I was first introduced to these cookies by my work colleagues who travelled frequently to Israel to visit their friends and family. On one occasion, one colleague returned with a box of these moreish cookies to share in the office, and I was instantly hooked. To say that I helped myself to more than my fair share would be a gross understatement; I embarrassed myself by dipping into the cookie jar every time someone wasn’t watching, quickly depleting the holiday gift that was meant for the whole office to share. But in some ways, I hope my greed was received as a compliment, as an acknowledgment of a culture which was very foreign and unfamiliar to me. Or at least that was the subliminal message I was trying to send. Thankfully, my colleagues have made many more visits to Israel since, each time returning with a box of these delicious treats to my delight.
To look at, these cookies are quite plain and reveal nothing special. But one bite into the crumbly and buttery biscuit and you are instantly hit with the nutty flavour of the tahini. And it is precisely the tahini which makes these cookies so addictive. It had never occurred to me that tahini could be used in baking; the tub of tahini sitting in my pantry had only ever met a hummus. So not only was I thrilled to come across a recipe for these delicious cookies, but this recipe also happens to be a fabulous way of using up that large tub of tahini that might be nearing its best-by date.
This wonderful recipe comes from Natalie Levin via her guest post on David Lebovitz’s blog. The moment I saw it, I couldn’t wait to try it. It is quick and easy to put together, and the finished product tastes exactly like those which my colleagues have been lugging back from Israel. Though, I might be biased in saying that these taste so much better – can anything beat homemade?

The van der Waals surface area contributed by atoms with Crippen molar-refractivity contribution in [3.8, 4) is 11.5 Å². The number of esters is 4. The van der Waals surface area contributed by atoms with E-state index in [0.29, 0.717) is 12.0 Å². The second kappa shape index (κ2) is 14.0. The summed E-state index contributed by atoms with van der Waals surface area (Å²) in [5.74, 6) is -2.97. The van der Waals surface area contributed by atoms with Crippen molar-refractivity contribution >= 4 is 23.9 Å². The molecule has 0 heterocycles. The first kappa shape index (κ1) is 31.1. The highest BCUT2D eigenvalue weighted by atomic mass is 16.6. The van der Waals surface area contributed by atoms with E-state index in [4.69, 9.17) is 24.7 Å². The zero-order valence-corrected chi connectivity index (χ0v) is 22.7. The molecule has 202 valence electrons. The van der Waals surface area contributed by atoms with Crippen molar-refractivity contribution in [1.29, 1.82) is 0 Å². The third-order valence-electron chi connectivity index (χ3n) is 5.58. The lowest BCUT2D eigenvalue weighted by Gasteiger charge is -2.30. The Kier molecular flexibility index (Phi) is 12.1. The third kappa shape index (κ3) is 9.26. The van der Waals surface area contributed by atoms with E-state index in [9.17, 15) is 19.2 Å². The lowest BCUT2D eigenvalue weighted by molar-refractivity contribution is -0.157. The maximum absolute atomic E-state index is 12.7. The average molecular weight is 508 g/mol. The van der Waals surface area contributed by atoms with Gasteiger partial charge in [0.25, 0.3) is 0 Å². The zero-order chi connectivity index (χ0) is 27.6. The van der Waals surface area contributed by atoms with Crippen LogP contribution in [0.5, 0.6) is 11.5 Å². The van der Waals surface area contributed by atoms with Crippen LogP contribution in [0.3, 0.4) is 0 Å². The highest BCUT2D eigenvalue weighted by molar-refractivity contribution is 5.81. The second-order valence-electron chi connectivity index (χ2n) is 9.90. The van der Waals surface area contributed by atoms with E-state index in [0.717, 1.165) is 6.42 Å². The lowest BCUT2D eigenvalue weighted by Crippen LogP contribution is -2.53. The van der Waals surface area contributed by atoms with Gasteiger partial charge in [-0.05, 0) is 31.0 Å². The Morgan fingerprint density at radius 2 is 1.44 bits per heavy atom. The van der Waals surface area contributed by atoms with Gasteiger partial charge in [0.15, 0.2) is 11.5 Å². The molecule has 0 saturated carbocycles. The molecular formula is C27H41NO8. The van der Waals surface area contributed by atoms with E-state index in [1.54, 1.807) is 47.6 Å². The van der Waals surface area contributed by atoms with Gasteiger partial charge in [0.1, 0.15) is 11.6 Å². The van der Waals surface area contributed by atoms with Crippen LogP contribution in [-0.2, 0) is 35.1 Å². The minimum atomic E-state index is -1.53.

I am so happy to have found a recipe for these cookies and hope you will enjoy them too.
For those who live in Europe, the whole wheat flour I used is called:
* Vollkornmehl in German
* farine complète in French
* farina integrale in Italian
Tahini paste can be found in most supermarkets or Middle Eastern grocery stores. The paste inevitably separates upon sitting so give it a good stir before using. Any opened tub of tahini can be kept in a cool place in the pantry or, if you prefer, in the fridge. The brand that is commonly sold where I live is the following:
The ground almond I typically use in baking is sold ready ground from blanched almonds, i.e. without the skin. If you use ground almonds where the almond skin has been included, you will have flecks of brown throughout the finished product. This is not a bad thing, but something worth noting.